ETHGasStation shows that many of DeFi’s most popular applications are among the network’s biggest consumers of gas. Taking the top spot with a 30-day gas consumption of 1,500 ETH ($2 million) is Uniswap — the most popular Ethereum-based DEX. In spots three and six are fellow decentralized exchanges 1inch Exchange and SushiSwap. Other high gas consumers from DeFi include Aave, Chainlink and dYdX.
Vying for Ethereum block space with the DeFi sector are stablecoins. From around $2 billion in early 2019, the market capitalization of the dominant stablecoin, USDT, has grown to more than $35 billion today. Similarly, USDC, another popular stablecoin implementation, has expanded from around $250 million to almost $9.1 billion over the same period.
With most USDT and all USDC issued on Ethereum, the two stablecoins are consistently among the top gas users on the network. As of Feb. 16, 2021, USDT transactions generated around 10,000 ETH ($12.6 million) in gas over the previous 30-day period. Meanwhile, USDC accounted for 1,480 ETH ($1.9 million) in gas.
Finally, despite CryptoKitties’ central role during the late-2017 gas price spike, NFTs are also putting pressure on Ethereum gas prices. Data from Nonfungible.com, cited by Decrypt, shows a 2,800% increase in NFT art sales in 2020. Previously, the site provided analysis on how spikes in gas prices impact the NFT space. Its report noted that rising gas prices coincided with a decline in user activity on some NFT apps — particularly with regard to lower value digital items.
While Ethereum gas issues might discourage some users, NFTs are attracting much wider attention. From the NBA and other sports franchises to Doctor Who, numerous mainstream digital collectible games have launched in recent months.
Additionally, Christie’s auction house is helping to legitimize NFTs as a medium for artwork. The 255-year-old institution will be using the Ethereum-based MakersPlace to conduct its first-ever strictly digital art auction. Such multidirectional expansion of the NFT space suggests demand for Ethereum block space from the sector is likely to continue growing.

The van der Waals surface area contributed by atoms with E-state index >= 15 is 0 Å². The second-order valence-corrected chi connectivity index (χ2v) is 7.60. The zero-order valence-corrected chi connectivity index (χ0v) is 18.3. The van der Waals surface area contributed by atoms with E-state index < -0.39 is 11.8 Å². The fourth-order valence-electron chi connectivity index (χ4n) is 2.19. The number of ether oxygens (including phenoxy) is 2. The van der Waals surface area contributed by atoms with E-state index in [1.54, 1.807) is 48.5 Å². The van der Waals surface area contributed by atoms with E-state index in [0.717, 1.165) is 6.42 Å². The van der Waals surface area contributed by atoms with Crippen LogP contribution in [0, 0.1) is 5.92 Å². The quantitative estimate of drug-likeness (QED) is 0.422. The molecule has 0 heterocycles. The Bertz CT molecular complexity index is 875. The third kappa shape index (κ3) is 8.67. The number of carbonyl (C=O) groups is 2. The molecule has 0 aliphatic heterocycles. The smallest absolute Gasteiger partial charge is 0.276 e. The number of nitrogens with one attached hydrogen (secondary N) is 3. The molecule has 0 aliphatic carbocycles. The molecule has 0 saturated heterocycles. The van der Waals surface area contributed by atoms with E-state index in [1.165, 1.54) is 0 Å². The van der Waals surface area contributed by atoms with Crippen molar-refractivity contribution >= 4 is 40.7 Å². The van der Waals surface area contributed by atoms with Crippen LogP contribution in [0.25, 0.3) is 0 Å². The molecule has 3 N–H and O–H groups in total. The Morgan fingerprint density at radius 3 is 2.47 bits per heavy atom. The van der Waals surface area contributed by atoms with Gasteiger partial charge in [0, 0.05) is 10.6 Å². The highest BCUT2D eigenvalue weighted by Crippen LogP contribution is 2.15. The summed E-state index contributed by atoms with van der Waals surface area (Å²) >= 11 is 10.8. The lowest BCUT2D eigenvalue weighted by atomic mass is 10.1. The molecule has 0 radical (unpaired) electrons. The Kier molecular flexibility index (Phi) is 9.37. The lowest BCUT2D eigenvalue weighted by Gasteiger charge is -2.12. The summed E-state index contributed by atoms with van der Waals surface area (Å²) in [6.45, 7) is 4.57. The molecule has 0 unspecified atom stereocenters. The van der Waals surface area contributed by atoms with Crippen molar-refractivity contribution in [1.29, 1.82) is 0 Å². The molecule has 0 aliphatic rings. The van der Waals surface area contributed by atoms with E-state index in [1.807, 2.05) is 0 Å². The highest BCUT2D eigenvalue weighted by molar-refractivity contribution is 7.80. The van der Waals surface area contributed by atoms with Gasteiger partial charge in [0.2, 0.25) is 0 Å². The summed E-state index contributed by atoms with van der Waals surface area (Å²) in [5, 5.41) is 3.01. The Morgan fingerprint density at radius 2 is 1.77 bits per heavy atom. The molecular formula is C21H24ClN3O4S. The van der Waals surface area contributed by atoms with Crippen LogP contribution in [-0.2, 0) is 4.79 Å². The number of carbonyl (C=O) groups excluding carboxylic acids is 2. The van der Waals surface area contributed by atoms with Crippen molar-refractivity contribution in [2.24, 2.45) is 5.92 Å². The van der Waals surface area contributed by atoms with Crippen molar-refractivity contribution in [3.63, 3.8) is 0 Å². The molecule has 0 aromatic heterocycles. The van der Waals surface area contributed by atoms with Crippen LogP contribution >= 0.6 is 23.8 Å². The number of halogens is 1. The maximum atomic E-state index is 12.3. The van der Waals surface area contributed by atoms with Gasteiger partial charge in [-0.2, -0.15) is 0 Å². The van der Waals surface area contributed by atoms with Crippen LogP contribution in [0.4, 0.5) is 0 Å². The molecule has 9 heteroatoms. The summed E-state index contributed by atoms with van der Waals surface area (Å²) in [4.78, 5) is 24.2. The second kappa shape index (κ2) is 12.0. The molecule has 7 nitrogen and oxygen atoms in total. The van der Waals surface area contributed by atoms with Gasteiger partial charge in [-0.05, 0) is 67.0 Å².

Each new use case and new user it attracts to Ethereum puts pressure on gas prices. Data from EtherScan shows the average gas price has been steadily increasing in recent years, with a few significant spikes along the way.
Most notable are the spikes during mid-2020 — a period known in the industry as the “DeFi Summer.” By September, DeFi usage and the yield-farming craze had sent the average gas price as high as 538 gwei. More recently, the average price has dropped slightly. However, many users still complain about the cost to transact on Ethereum.
How gas spikes impact Ethereum-based projects
The increased cost to transact during periods of high network demand significantly impacts Ethereum’s overall utility.
It is something of a paradox that a completely permissionless network effectively excludes participants based on the cost of using the network. Can DeFi really claim to be democratizing the financial industry if only high-net-worth users can justify the steadily increasing cost of using the applications themselves? Similarly, high transaction costs diminish some of the advantages that stablecoins have over legacy payment systems, damaging their own appeal.
Faced with a degrading user experience, those building on Ethereum have three options:
- Do nothing and hope that users find enough value in the project to justify paying high fees.
- Migrate the project to a less congested blockchain with smart contract functionality.
- Build on Ethereum’s Layer 2 scaling solutions.
Unsurprisingly, many projects are exploring the second and third options.
Migrating from Ethereum
Ethereum’s scaling issues have forced some projects to launch on other blockchains — among them is NBA Top Shot.
Behind the digital collectibles game is Dapper Labs, the creator of CryptoKitties. Evidently learning from its early foray into the NFT space, the company decided to launch NBA Top Shot on its own custom blockchain implementation called Flow.
Ilya Abugov, an advisor at DappRadar, commented to OKX Insights that Dapper Labs’ decision was reflective of an emerging trend within the blockchain gaming sector: